So what’s wrong with acting your age?

We almost certainly said it to our children – maybe not always helpfully, ‘Act your age’ perhaps adding ‘not your shoe size!’ But at times I feel the need to give a similar message to some active retired people.

In my days in youth ministry, it was sad when my 50-year-old colleagues were dressing like teenagers. They may have felt they looked cool but the reality was they looked more than slightly strange.

In much the same way, I now meet those in their 70s who claim they are far too young to rock up to anything for designed for retired people or even to hang out with them.

True, age can be as much to do with your attitude and state of mind as it is the level of your body’s decay. But, it seems to me, there are those who cannot bear to be designated ‘old’.

My message is ‘face up to reality and embrace the age you are. Put your birth certificate above your mantelpiece and reflect what it says in your choices and attitude’.

God brought me into the world in 1943 – definitely a vintage year! Where’s the problem with living with that reality? This is who I am – how God made me and the best thing I can do is to serve Him as I am, not how I wish or imagine myself to be.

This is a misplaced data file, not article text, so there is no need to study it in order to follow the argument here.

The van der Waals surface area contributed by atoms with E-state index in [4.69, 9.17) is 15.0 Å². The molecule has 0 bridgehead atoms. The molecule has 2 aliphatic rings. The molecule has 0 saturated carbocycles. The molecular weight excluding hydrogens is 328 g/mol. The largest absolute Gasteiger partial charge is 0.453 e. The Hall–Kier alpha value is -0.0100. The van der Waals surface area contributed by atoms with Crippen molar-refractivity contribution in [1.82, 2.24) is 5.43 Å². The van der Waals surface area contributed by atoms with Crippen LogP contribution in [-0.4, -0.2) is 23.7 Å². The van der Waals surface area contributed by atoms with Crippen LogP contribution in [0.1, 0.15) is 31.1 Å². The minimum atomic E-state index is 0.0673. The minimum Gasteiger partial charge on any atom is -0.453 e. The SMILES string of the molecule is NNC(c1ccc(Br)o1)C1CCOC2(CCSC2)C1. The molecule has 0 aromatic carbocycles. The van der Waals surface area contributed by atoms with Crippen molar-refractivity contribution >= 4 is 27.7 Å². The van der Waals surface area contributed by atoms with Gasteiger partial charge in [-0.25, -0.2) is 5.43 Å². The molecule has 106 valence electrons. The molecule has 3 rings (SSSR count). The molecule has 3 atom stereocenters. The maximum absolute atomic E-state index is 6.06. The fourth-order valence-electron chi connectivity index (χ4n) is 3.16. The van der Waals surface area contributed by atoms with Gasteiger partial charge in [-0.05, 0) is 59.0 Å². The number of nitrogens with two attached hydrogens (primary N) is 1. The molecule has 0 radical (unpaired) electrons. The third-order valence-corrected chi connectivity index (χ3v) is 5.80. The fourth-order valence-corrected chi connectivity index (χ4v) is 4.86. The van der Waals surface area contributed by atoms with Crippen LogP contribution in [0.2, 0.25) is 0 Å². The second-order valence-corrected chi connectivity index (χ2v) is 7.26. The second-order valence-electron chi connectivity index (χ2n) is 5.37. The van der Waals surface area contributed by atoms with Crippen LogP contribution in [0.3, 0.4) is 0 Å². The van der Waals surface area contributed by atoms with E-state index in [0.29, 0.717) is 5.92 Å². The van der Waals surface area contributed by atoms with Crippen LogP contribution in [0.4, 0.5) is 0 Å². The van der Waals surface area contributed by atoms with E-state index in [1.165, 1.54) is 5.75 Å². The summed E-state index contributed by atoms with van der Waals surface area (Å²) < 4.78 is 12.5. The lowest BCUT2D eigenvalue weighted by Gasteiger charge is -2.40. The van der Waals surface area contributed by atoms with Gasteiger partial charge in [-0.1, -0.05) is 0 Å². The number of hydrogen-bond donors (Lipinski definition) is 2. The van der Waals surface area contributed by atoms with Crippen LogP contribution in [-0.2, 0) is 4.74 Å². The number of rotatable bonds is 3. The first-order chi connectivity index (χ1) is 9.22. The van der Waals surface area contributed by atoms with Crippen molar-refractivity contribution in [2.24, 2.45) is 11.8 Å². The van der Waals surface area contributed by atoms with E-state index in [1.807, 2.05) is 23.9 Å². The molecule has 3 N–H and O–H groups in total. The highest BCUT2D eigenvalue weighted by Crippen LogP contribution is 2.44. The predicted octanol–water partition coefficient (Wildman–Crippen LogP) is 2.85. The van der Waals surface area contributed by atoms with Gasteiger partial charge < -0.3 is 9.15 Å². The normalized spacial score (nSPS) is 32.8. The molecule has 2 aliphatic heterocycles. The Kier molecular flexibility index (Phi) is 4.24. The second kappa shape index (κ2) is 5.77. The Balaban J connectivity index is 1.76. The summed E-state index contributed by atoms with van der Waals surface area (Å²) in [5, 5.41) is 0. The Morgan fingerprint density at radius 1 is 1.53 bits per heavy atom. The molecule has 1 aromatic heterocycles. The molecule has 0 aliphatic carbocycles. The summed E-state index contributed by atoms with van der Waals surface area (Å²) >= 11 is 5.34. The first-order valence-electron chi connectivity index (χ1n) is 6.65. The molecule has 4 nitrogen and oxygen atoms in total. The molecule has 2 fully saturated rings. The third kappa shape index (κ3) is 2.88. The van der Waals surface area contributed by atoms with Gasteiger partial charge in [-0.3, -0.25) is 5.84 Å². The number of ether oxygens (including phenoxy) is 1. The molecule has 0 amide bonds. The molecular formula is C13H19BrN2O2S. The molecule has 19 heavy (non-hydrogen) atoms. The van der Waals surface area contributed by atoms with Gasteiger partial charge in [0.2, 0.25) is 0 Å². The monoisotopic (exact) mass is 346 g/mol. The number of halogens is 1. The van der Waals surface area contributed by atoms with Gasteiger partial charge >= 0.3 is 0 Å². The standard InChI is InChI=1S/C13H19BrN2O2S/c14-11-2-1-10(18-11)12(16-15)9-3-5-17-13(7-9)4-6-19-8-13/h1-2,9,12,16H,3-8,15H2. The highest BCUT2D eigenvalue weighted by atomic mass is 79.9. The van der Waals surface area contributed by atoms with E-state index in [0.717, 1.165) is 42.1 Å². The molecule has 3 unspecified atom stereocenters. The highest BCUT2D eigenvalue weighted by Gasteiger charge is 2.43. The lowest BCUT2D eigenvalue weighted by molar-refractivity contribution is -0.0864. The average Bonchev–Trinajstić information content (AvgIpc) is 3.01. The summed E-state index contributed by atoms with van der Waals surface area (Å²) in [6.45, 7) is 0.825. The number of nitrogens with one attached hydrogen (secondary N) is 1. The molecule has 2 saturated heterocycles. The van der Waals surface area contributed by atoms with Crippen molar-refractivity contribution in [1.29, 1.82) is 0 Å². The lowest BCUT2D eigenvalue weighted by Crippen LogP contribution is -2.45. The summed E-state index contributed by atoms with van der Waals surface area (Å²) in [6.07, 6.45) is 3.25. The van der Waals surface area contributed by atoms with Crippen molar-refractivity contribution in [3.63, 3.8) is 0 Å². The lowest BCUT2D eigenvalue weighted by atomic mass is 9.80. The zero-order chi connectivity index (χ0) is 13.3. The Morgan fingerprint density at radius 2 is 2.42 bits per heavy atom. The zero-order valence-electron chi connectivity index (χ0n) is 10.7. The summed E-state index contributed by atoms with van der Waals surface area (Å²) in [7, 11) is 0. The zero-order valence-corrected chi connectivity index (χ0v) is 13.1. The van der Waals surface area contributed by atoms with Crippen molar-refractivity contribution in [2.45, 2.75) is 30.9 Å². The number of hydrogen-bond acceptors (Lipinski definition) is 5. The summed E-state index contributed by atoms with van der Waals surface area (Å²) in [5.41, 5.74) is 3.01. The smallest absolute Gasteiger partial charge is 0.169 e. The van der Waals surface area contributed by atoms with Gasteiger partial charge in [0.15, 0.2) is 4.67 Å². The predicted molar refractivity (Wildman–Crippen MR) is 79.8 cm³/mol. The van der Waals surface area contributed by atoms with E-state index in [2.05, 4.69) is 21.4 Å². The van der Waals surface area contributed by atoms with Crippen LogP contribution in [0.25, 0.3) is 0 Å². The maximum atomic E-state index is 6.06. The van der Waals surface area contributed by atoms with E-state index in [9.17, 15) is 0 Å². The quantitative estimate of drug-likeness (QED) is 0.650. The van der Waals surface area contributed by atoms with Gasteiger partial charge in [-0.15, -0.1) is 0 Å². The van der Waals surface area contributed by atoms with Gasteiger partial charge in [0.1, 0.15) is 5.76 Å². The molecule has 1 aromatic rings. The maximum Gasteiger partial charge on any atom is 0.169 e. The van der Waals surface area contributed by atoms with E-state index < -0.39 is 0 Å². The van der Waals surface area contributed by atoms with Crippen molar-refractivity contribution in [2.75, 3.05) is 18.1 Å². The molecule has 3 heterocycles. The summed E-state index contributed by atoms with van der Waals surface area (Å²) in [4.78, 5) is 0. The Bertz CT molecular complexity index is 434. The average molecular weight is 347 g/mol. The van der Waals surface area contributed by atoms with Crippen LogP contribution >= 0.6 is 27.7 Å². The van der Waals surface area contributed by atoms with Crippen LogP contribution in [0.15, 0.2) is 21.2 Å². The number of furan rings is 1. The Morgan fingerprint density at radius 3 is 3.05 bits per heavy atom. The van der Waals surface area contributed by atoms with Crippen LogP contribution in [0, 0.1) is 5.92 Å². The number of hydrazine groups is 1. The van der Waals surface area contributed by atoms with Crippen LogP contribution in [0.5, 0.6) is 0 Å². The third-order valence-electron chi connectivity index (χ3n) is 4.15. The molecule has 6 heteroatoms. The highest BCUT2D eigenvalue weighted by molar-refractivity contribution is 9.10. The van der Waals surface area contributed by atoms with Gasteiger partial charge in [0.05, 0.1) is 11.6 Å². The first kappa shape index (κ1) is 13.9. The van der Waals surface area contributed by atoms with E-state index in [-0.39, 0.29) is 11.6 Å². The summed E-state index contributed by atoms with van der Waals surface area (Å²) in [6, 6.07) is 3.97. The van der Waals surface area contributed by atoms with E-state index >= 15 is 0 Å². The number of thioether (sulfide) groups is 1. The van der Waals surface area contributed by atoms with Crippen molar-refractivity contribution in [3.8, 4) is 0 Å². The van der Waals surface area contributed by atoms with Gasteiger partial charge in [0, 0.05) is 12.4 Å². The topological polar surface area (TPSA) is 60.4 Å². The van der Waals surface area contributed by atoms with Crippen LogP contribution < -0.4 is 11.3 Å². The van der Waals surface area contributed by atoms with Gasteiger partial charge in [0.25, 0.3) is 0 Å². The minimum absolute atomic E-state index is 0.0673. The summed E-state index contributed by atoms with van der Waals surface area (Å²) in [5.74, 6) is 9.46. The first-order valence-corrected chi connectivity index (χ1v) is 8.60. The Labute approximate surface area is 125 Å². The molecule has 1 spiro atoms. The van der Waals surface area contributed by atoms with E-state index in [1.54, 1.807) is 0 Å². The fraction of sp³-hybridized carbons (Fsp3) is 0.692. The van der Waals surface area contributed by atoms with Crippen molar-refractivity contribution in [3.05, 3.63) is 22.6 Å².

For our parents’ generation retirement meant resting after years of working. But now people are asking what to do with their lives. Their answer is sometimes limited to golf, short tennis, walking football, line dancing or Saga cruises.

There’s nothing wrong with any of those. It’s great that the retired and active have the health and income to engage in a great variety of activities for many more years than those retiring in the past. Bit this means there’ll be a peer group around to share their lives for the next few decades, including sharing the relevance of Jesus.

In which case, as the old fashioned Wayside Pulpit asks, ‘What on earth are you doing for heaven’s sake?’ Act your age – join up with your fellow retirees and do something that grows God’s kingdom. What is wrong with being 74 and hanging out with other 74 year olds?

Those who are retired and active are one of a church’s greatest resources. But that’s only true if they make themselves available – as those committed to being part of God’s plan for themselves and for others.

We really can’t say ‘I’ve done my bit’. Retirement – what’s been called ‘my time to be selfish’ is a social construct not a biblical norm. No! Let’s accept the challenge ahead – rejoicing in the opportunities.

This is no time to sit in an armchair wishing you were young again but it is your moment to ask God to shape your new world as you work with others in your church and community.